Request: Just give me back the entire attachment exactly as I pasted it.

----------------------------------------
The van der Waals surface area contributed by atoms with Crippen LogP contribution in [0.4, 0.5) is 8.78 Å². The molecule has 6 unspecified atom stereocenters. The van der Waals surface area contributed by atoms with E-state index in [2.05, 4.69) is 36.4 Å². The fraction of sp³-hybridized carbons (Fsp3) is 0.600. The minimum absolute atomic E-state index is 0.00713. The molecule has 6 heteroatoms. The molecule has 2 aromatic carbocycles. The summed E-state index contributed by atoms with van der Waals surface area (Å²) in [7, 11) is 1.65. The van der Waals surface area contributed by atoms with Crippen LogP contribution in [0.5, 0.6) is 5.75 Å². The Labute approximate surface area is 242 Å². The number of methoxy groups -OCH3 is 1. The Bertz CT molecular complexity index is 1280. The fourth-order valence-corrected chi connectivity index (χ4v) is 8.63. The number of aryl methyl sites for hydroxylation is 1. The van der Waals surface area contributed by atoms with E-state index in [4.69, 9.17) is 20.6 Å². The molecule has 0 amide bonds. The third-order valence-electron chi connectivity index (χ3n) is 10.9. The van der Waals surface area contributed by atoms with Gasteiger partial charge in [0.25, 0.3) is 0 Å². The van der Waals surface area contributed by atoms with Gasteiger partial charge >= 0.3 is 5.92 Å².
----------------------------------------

The van der Waals surface area contributed by atoms with Crippen LogP contribution in [0.4, 0.5) is 8.78 Å². The molecule has 6 unspecified atom stereocenters. The van der Waals surface area contributed by atoms with E-state index in [2.05, 4.69) is 36.4 Å². The fraction of sp³-hybridized carbons (Fsp3) is 0.600. The minimum absolute atomic E-state index is 0.00713. The molecule has 6 heteroatoms. The molecule has 2 aromatic carbocycles. The summed E-state index contributed by atoms with van der Waals surface area (Å²) in [7, 11) is 1.65. The van der Waals surface area contributed by atoms with Crippen LogP contribution in [0.5, 0.6) is 5.75 Å². The Labute approximate surface area is 242 Å². The number of methoxy groups -OCH3 is 1. The Bertz CT molecular complexity index is 1280. The fourth-order valence-corrected chi connectivity index (χ4v) is 8.63. The number of aryl methyl sites for hydroxylation is 1. The van der Waals surface area contributed by atoms with E-state index in [4.69, 9.17) is 20.6 Å². The molecule has 0 amide bonds. The third-order valence-electron chi connectivity index (χ3n) is 10.9. The van der Waals surface area contributed by atoms with Gasteiger partial charge in [0.25, 0.3) is 0 Å². The van der Waals surface area contributed by atoms with Gasteiger partial charge >= 0.3 is 5.92 Å².